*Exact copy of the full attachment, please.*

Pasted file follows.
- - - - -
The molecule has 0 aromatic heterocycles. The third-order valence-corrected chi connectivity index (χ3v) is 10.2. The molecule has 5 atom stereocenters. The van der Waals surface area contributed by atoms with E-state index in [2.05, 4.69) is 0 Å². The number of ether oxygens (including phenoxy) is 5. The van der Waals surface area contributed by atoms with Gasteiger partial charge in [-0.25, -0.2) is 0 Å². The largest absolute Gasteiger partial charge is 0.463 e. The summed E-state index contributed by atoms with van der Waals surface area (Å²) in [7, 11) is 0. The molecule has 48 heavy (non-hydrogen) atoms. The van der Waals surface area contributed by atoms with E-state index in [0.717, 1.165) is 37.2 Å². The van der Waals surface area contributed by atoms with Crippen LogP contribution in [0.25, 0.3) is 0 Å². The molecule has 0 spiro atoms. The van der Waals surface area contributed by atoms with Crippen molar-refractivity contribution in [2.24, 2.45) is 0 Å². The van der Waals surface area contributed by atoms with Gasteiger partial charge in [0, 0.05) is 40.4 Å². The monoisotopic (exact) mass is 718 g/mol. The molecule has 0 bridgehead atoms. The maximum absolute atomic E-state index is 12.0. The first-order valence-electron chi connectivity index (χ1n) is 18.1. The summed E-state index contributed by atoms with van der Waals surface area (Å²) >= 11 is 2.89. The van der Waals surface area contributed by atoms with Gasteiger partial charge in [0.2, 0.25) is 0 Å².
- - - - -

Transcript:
The molecule has 0 aromatic heterocycles. The third-order valence-corrected chi connectivity index (χ3v) is 10.2. The molecule has 5 atom stereocenters. The van der Waals surface area contributed by atoms with E-state index in [2.05, 4.69) is 0 Å². The number of ether oxygens (including phenoxy) is 5. The van der Waals surface area contributed by atoms with Gasteiger partial charge in [-0.25, -0.2) is 0 Å². The largest absolute Gasteiger partial charge is 0.463 e. The summed E-state index contributed by atoms with van der Waals surface area (Å²) in [7, 11) is 0. The molecule has 48 heavy (non-hydrogen) atoms. The van der Waals surface area contributed by atoms with E-state index in [0.717, 1.165) is 37.2 Å². The van der Waals surface area contributed by atoms with Crippen LogP contribution in [0.25, 0.3) is 0 Å². The molecule has 0 spiro atoms. The van der Waals surface area contributed by atoms with Crippen molar-refractivity contribution in [2.24, 2.45) is 0 Å². The van der Waals surface area contributed by atoms with Gasteiger partial charge in [0, 0.05) is 40.4 Å². The monoisotopic (exact) mass is 718 g/mol. The molecule has 0 bridgehead atoms. The maximum absolute atomic E-state index is 12.0. The first-order valence-electron chi connectivity index (χ1n) is 18.1. The summed E-state index contributed by atoms with van der Waals surface area (Å²) >= 11 is 2.89. The van der Waals surface area contributed by atoms with Gasteiger partial charge in [0.2, 0.25) is 0 Å².